Another consideration before excluding Wnt4 involvement in Müllerian duct regression is that the Amhr2-Cre allele might not have sufficiently high Cre recombinase activity in the Müllerian duct mesenchyme, especially during early stages of Müllerian duct development (Deutscher and Hung-Chang Yao, 2007). We observed some mosaicism of Cre recombination in the Müllerian duct mesenchyme from the Amhr2-Cre allele even with the R26R-lacZ allele, which can be recombined more efficiently than other Cre reporter alleles (Long and Rossi, 2009). Considering that Wnt4 encodes a secreted molecule, more complete recombination might be required for total inactivation of Wnt4 function. Alternatively, another WNT ligand(s) might redundantly activate β-catenin with WNT4 during Müllerian duct regression.

Dual roles of β-catenin for Müllerian duct development

Our data suggest that β-catenin has dual roles in the Müllerian duct mesenchyme: one for Müllerian duct regression in males and the other for Müllerian duct differentiation in females. It was proposed that Wnt7a activates the canonical WNT/β-catenin pathway in the Müllerian duct (Deutscher and Hung-Chang Yao, 2007). Although our observations might support this view, we found that the ectopic female reproductive tracts in the conditional β-catenin mutants are different from those in Wnt7a mutants, suggesting involvement of another WNT ligand for female reproductive tract differentiation. Our observations are consistent with a previous report that loss of β-catenin in the Müllerian duct mesenchyme results in trans-differentiation of the myometrium to adipose tissues in adults, which is not observed in Wnt7a mutants (Arango et al., 2005). Interestingly, Wnt5a plays important roles for Müllerian duct differentiation during embryogenesis (Mericskay et al., 2004), suggesting that it might also act redundantly with Wnt7a in Müllerian duct differentiation.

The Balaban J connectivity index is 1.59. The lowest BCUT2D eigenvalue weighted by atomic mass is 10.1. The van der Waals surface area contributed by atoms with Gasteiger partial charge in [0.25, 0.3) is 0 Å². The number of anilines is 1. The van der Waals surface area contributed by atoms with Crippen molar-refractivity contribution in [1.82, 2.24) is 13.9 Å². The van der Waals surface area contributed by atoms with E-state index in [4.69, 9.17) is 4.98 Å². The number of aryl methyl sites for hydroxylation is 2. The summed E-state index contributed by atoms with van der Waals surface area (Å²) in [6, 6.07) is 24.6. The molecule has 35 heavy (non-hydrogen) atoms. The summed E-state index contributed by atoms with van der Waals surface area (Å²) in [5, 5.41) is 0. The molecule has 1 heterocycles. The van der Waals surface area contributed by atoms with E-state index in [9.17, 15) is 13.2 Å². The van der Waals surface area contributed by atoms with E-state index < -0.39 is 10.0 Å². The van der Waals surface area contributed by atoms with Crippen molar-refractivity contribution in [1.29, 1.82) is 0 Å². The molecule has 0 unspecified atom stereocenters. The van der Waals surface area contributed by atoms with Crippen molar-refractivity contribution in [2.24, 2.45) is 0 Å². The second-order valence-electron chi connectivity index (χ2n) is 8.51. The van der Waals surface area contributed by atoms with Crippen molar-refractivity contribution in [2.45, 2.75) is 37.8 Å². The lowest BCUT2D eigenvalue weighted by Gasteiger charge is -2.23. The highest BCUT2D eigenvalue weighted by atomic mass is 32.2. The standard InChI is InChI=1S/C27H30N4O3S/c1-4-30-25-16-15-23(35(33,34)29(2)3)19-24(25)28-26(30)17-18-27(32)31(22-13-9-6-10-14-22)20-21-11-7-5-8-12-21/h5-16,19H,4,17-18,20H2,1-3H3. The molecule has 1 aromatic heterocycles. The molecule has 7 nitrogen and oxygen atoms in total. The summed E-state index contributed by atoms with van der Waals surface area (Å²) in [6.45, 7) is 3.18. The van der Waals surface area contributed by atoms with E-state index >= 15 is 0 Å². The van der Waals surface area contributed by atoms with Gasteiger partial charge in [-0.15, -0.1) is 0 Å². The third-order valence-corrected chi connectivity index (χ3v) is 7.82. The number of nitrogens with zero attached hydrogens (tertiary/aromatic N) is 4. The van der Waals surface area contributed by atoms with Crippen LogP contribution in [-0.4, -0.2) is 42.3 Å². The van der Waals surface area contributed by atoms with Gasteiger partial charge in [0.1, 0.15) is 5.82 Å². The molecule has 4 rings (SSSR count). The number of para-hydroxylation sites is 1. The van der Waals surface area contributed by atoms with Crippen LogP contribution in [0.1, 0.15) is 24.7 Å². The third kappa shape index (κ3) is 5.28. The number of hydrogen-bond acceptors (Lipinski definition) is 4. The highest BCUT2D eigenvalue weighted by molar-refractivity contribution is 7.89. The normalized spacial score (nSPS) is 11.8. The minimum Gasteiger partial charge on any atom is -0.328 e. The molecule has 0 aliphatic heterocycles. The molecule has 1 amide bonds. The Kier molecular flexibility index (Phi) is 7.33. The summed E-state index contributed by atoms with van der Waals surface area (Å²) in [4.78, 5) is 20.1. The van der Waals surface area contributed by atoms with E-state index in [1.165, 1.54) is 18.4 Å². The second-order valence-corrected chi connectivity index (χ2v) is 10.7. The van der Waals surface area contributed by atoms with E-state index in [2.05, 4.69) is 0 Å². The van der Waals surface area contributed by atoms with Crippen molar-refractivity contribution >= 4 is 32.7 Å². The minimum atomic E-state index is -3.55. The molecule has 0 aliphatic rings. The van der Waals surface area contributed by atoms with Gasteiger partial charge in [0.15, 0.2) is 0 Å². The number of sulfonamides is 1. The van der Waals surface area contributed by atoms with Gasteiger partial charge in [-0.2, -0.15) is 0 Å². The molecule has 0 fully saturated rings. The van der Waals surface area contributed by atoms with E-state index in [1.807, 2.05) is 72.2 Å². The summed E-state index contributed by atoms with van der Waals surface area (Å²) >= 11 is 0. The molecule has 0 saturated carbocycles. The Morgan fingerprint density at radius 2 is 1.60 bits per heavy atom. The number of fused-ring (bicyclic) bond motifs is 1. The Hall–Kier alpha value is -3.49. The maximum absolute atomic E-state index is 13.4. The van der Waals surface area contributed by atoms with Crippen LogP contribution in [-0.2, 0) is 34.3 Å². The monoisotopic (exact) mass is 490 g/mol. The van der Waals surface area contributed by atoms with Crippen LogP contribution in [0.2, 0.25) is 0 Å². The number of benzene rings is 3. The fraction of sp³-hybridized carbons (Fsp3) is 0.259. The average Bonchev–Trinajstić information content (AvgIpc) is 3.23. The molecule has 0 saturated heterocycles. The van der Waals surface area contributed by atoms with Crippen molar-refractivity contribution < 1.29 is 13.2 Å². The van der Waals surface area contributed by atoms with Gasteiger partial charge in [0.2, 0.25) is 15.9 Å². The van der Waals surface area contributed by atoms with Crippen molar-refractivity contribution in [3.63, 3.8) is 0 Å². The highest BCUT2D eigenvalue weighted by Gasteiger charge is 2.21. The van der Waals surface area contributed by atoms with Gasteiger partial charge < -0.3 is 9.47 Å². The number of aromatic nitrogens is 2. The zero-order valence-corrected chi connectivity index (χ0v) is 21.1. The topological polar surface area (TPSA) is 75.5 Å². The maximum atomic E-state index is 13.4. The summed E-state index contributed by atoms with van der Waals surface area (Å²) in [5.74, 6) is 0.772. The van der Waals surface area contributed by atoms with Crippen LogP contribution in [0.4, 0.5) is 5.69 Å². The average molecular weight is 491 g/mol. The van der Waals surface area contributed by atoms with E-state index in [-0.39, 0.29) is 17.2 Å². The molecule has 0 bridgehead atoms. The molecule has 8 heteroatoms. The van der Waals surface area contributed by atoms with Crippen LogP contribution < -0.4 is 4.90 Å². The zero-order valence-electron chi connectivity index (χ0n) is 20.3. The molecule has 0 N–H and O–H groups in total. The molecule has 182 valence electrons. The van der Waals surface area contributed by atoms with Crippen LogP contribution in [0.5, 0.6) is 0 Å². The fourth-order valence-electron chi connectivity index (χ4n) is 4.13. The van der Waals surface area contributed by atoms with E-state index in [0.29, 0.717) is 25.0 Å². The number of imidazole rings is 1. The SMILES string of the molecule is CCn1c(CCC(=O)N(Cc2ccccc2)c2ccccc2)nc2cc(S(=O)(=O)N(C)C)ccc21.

The mechanism for β-catenin exerting the two distinct functions for Müllerian duct development remains to be studied. One explanation might be stage-specific functions of β-catenin during Müllerian duct regression and differentiation. It is known that the competence or regressive response of the Müllerian duct to AMH signaling occurs in a narrow window of time (Picon, 1969; Tsuji et al., 1992; Allard et al., 2000). During Müllerian duct regression (e.g. E13.5-15.5), β-catenin mediates AMH signaling pathways. Subsequently (from E15.5 to birth), β-catenin might promote Müllerian duct differentiation. Consistent with this idea, the Müllerian duct remained small and round in the neonate without β-catenin (Fig. 6J).

Relationships between the AMH and WNT/β-catenin signaling pathways